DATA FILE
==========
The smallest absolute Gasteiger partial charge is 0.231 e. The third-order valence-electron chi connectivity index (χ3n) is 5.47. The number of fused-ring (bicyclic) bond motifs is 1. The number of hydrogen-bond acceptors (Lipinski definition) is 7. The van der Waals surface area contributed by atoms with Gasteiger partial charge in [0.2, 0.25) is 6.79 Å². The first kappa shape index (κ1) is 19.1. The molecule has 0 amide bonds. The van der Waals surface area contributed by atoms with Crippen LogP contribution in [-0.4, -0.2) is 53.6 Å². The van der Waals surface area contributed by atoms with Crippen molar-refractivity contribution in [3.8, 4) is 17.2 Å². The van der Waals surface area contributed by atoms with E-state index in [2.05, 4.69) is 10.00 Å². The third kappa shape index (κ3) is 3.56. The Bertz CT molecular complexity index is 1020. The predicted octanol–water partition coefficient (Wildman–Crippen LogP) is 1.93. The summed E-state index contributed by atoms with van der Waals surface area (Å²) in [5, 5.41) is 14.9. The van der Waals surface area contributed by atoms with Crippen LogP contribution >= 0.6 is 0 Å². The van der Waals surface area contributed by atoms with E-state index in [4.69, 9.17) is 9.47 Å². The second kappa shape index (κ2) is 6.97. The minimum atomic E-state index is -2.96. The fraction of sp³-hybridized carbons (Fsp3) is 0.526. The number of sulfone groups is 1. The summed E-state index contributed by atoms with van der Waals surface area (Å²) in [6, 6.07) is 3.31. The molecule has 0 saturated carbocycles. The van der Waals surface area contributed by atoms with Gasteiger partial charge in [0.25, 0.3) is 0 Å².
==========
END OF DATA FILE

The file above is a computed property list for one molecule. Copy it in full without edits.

The smallest absolute Gasteiger partial charge is 0.231 e. The third-order valence-electron chi connectivity index (χ3n) is 5.47. The number of fused-ring (bicyclic) bond motifs is 1. The number of hydrogen-bond acceptors (Lipinski definition) is 7. The van der Waals surface area contributed by atoms with Gasteiger partial charge in [0.2, 0.25) is 6.79 Å². The first kappa shape index (κ1) is 19.1. The molecule has 0 amide bonds. The van der Waals surface area contributed by atoms with Crippen LogP contribution in [-0.4, -0.2) is 53.6 Å². The van der Waals surface area contributed by atoms with Crippen molar-refractivity contribution in [3.8, 4) is 17.2 Å². The van der Waals surface area contributed by atoms with E-state index in [2.05, 4.69) is 10.00 Å². The third kappa shape index (κ3) is 3.56. The Bertz CT molecular complexity index is 1020. The predicted octanol–water partition coefficient (Wildman–Crippen LogP) is 1.93. The summed E-state index contributed by atoms with van der Waals surface area (Å²) in [5, 5.41) is 14.9. The van der Waals surface area contributed by atoms with Crippen LogP contribution >= 0.6 is 0 Å². The van der Waals surface area contributed by atoms with E-state index in [4.69, 9.17) is 9.47 Å². The second kappa shape index (κ2) is 6.97. The minimum atomic E-state index is -2.96. The fraction of sp³-hybridized carbons (Fsp3) is 0.526. The number of sulfone groups is 1. The summed E-state index contributed by atoms with van der Waals surface area (Å²) in [6, 6.07) is 3.31. The molecule has 0 saturated carbocycles. The van der Waals surface area contributed by atoms with Gasteiger partial charge in [0.25, 0.3) is 0 Å².